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German Online Gaming

Online gaming has been a divisive political topic for Germany. While some European countries have chosen to legalize, regulate and tax online gaming to help prevent underage and problem gambling, Germany has taken a more restrictive approach.

After years of banning online gaming, Germany is poised to regulate sports betting and lotteries only. Over the past few years, its states have passed legislation authorizing the regulation of limited online gaming. But its regulatory scheme is tied up in litigation and is awaiting a resolution from the European Court of Justice.

Historically, regulation of gambling was locally controlled by each German Member State autonomously; however, that has changed in recent years.

In 2006, the 16 prime ministers of the German Member States passed a draft of a new Interstate Treaty on Gambling calling for a complete ban of online gaming. With this treaty, German officials attempted to ban Internet gambling activity by blocking access to foreign online gambling websites via ISPs and by prohibiting the processing of online gambling-related payments by German banks. The European Commission (EC) responded to the French government declaring the ban to be inconsistent with EC community law.

In January 2008, the Interstate Treaty went into effect. This treaty ultimately addressed gambling addiction; imposed limits on marketing efforts, especially to those under 18 years of age; addressed illegal gambling; and most importantly, banned online gaming except for betting on horse races.

In 2009, Internet gaming operators Happybet, Sportwetten, Digibet and Gibraltar-based Carmen Media sued for the right to offer bets over the Internet to German residents. In August 2010, the European Court of Justice (ECJ) ruled that the regulations used to maintain German gambling monopolies were in violation of European law.

As in previous rulings, the ECJ acknowledged that member states are likely to overcome the risks associated with online gaming more effectively than private operators, but the German rules were applied inconsistently and did not limit games of chance in a consistent and systematic manner.

Germany announced in April 2011 that it was going to award seven nationwide concessions for sports betting companies, beginning in 2012. Casino-style gambling would still be restricted, however. While this move would open the market to competition, it would come with a high tax rate of 16.67% on betting turnover. The proposal would also ban in-game wagers and only allow casino games to be offered by operators that already have a land-based license. The proposal never came to fruition.

There was a hope that when Germany's state treaty on gambling expired on 1 January 2012, its online gambling market would be liberalized, at least in some sectors, to bring it more in line with other EU countries that have embraced legalized, regulated online gambling. And that happened – to a degree.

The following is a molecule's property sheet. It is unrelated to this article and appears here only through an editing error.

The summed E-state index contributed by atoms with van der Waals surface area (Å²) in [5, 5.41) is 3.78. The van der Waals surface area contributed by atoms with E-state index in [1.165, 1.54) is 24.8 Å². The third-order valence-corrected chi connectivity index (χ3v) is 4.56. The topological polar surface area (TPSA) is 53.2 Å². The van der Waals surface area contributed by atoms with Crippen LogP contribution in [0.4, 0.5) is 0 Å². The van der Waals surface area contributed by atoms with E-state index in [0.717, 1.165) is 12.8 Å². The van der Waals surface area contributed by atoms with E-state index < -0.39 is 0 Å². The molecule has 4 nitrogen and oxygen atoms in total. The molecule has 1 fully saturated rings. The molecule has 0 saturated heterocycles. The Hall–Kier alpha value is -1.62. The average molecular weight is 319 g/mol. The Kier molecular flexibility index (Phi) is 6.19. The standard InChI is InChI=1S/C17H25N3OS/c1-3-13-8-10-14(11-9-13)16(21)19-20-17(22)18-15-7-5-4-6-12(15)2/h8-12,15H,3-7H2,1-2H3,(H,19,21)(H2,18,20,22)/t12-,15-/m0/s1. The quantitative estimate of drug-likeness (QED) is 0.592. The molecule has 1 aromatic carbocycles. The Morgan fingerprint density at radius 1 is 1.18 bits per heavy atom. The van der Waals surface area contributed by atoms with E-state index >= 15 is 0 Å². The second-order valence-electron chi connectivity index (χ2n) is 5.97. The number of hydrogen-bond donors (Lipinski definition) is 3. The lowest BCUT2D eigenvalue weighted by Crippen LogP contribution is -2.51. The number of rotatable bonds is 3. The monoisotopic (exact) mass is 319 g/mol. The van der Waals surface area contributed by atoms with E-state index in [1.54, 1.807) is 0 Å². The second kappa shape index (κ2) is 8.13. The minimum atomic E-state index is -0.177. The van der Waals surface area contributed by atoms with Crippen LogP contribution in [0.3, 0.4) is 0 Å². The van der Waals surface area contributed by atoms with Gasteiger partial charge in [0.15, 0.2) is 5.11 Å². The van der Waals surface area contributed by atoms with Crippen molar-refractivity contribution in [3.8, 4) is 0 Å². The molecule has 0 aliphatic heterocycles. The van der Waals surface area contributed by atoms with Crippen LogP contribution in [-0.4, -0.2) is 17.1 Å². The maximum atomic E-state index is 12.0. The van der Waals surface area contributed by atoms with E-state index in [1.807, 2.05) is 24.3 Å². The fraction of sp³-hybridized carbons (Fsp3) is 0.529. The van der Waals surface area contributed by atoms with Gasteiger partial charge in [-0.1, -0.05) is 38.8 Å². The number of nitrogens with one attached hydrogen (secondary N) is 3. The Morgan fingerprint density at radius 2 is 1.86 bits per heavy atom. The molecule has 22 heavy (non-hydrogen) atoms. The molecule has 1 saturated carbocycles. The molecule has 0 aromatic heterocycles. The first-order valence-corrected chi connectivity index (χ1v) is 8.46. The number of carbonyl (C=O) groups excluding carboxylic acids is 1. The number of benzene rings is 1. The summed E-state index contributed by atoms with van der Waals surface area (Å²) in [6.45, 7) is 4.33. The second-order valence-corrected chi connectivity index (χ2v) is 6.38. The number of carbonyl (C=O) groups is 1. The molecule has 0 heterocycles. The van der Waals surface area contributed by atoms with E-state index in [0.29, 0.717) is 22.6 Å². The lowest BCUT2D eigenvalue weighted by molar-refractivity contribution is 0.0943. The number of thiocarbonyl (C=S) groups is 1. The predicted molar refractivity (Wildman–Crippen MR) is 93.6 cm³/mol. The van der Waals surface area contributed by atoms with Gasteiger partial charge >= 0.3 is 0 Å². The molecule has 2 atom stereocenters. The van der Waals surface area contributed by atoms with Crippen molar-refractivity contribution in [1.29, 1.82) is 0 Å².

By late 2011, the German Länder announced it had developed a workable gaming law. The proposal included a limit of 20 licenses, a 5% tax on every wager, severe limits on betting amounts rumored to be approximately EUR 1,000 per month, and a prohibition on casino games, poker and live betting. The proposal met with heavy criticism.

The European Gaming and Betting Association believed the State Treaty was illegal under EU law and submitted a formal complaint to the European Commission. The German Monopolies Commission was also critical of the State Treaty, saying it breached EU law, failed to deter unlawful gambling, and failed to comply with German Constitutional Law, and that the decision to tax wagers rather than profits was impractical.

Despite the legal concerns, 15 of the 16 German federal states liberalized online gaming to some extent in July 2012. Private companies could now obtain licenses to offer and broker online sports betting and lotteries in all 15 states that ratified the Interstate Treaty. Private companies may also apply for a license to advertise their online services.

On 24 January 2013, Schleswig-Holstein (SH) voted in parliament in favor of joining the State Treaty, thus repealing the existing SH online gambling law. SH's vote meant all 16 states had now joined the State Treaty of Gaming.

While SH licenses are no longer issued, the previously approved licenses will remain in force and valid for their six-year duration, amounting to 23 sports betting licenses and 13 online poker licenses. As before, the operators can only offer online gaming to the SH market.

The German Federal Court decided to suspend its decision on the legality of the State Treaty of Gaming and deferred its decision to the Court of Justice for the European Union. The key issue was whether the issuing of 20 licenses for sports betting and not permitting online casino and poker games is inconsistent with free trade laws in the EU.

In June 2014, the European Court of Justice ruled that the SH licenses were inconsistent with EU laws and would not extend to the rest of Germany.

In September 2015, RaceBets.com became the first operator to gain a horse betting license in Germany.
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